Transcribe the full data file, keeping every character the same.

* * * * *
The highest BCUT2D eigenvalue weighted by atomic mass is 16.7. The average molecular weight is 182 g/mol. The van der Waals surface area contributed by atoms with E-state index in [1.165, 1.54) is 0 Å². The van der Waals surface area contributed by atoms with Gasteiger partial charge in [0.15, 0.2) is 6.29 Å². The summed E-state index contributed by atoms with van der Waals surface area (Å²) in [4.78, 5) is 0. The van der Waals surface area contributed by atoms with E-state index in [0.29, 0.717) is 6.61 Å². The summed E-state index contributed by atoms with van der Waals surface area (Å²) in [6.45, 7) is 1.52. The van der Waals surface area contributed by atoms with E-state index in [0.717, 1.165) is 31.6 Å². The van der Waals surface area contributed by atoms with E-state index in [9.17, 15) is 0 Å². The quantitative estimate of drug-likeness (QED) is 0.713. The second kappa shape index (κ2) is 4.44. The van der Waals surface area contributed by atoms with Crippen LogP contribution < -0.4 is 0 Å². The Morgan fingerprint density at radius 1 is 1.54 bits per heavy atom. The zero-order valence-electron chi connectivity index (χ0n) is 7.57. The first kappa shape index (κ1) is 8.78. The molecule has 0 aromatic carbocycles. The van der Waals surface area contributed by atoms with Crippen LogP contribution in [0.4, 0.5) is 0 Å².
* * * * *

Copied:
The highest BCUT2D eigenvalue weighted by atomic mass is 16.7. The average molecular weight is 182 g/mol. The van der Waals surface area contributed by atoms with E-state index in [1.165, 1.54) is 0 Å². The van der Waals surface area contributed by atoms with Gasteiger partial charge in [0.15, 0.2) is 6.29 Å². The summed E-state index contributed by atoms with van der Waals surface area (Å²) in [4.78, 5) is 0. The van der Waals surface area contributed by atoms with E-state index in [0.29, 0.717) is 6.61 Å². The summed E-state index contributed by atoms with van der Waals surface area (Å²) in [6.45, 7) is 1.52. The van der Waals surface area contributed by atoms with E-state index in [0.717, 1.165) is 31.6 Å². The van der Waals surface area contributed by atoms with E-state index in [9.17, 15) is 0 Å². The quantitative estimate of drug-likeness (QED) is 0.713. The second kappa shape index (κ2) is 4.44. The van der Waals surface area contributed by atoms with Crippen LogP contribution < -0.4 is 0 Å². The Morgan fingerprint density at radius 1 is 1.54 bits per heavy atom. The zero-order valence-electron chi connectivity index (χ0n) is 7.57. The first kappa shape index (κ1) is 8.78. The molecule has 0 aromatic carbocycles. The van der Waals surface area contributed by atoms with Crippen LogP contribution in [0.4, 0.5) is 0 Å².